interpretation of nature.
-Leonardo's radical thinking
would lead him
to be a pioneer of science
and of art.
But what is truly revolutionary
is how he brings science
and art together.

This is Leonardo da Vinci's
earliest known drawing,
now in the Uffizi museum
in Florence.
A sketch showing
the Arno Valley,
an area in Tuscany
he had known since childhood.
The focus of the drawing
is a great waterfall.

-Water is, for Leonardo,
the origin of life
and interested him
throughout his career.
Because he found in water
the power
that moved everything in life.

-What is water?
Water is a continuous quantity.
It flows from the sea
to the rivers,
and from the rivers to the sea.
Water surges, it plunges,
it bubbles, it gushes!
It spurts, it streams, it drips!
It murmurs and gurgles
and crashes and bangs!
-Leonardo discovers
the spiral shapes of water,
and it leads him
to a revolutionary
and controversial idea
for the time.
-Describe the motion of water.
The motion of water is like...
It seems to have two kinds
of movement --
one responding to the weight
of the strand of hair,
and the other
to the direction of its curls.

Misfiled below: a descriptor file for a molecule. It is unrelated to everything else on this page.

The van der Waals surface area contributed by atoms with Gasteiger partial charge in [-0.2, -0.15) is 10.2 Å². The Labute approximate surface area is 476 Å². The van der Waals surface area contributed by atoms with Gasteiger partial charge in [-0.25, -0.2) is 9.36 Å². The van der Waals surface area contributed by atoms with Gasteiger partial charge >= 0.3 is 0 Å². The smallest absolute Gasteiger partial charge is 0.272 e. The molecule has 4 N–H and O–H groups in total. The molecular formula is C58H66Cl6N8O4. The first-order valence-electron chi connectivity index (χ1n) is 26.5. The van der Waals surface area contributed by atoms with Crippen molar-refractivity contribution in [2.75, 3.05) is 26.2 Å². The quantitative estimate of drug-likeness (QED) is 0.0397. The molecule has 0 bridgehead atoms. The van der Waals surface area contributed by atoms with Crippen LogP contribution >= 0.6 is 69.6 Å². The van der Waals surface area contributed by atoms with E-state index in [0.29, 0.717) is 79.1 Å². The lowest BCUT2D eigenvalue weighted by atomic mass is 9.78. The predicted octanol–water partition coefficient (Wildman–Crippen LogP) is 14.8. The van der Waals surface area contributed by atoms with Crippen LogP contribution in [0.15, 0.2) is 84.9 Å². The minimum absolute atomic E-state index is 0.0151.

-If he's looking at these
spiraling forms,
he'll think about
how do the leaves
come out of plants in spirals.
He will think about all these
other configurations
which have the same
what we would call
pattern of energy in them,
the lines of force,
as he thinks of them.
-It's amazing.
Nature is amazing.
Water is a continuous quantity.
Motion is the cause of all life,
and the law of necessity
makes every effect
the direct result of its cause.
And by the shortest route.
This is the supreme
rule of nature.
-He's searching for some
underlying pattern,
some underlying structure,
the rules.
-Leonardo concludes the Earth
has undergone vast changes
since the creation
by the process of erosion,
as spirals of water
cut through rock.
At the time, people believed
the Earth was unchanged
since God had made it
in seven days.
-It turns around and around,
making whirling eddies
that eat away at whatever
stands in their path!
They'll excavate great chasms
in the Earth!
They'll make havoc
of the river's course,